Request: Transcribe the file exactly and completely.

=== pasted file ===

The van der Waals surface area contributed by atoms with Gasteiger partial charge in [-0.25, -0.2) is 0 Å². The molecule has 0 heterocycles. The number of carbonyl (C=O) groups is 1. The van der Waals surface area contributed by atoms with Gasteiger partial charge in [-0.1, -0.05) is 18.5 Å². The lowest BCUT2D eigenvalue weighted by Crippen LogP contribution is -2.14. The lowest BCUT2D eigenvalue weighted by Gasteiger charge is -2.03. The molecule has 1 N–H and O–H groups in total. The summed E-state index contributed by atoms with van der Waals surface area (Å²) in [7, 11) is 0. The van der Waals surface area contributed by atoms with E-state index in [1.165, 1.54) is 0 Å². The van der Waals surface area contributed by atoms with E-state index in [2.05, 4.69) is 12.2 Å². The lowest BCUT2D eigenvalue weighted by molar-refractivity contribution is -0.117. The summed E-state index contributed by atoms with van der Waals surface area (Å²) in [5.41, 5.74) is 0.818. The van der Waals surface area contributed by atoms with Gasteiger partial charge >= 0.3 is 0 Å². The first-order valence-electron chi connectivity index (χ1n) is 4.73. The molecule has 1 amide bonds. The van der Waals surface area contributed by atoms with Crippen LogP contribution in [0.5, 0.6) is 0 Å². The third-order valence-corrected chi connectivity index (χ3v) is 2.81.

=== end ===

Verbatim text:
The van der Waals surface area contributed by atoms with Gasteiger partial charge in [-0.25, -0.2) is 0 Å². The molecule has 0 heterocycles. The number of carbonyl (C=O) groups is 1. The van der Waals surface area contributed by atoms with Gasteiger partial charge in [-0.1, -0.05) is 18.5 Å². The lowest BCUT2D eigenvalue weighted by Crippen LogP contribution is -2.14. The lowest BCUT2D eigenvalue weighted by Gasteiger charge is -2.03. The molecule has 1 N–H and O–H groups in total. The summed E-state index contributed by atoms with van der Waals surface area (Å²) in [7, 11) is 0. The van der Waals surface area contributed by atoms with E-state index in [1.165, 1.54) is 0 Å². The van der Waals surface area contributed by atoms with E-state index in [2.05, 4.69) is 12.2 Å². The lowest BCUT2D eigenvalue weighted by molar-refractivity contribution is -0.117. The summed E-state index contributed by atoms with van der Waals surface area (Å²) in [5.41, 5.74) is 0.818. The van der Waals surface area contributed by atoms with Gasteiger partial charge >= 0.3 is 0 Å². The first-order valence-electron chi connectivity index (χ1n) is 4.73. The molecule has 1 amide bonds. The van der Waals surface area contributed by atoms with Crippen LogP contribution in [0.5, 0.6) is 0 Å². The third-order valence-corrected chi connectivity index (χ3v) is 2.81.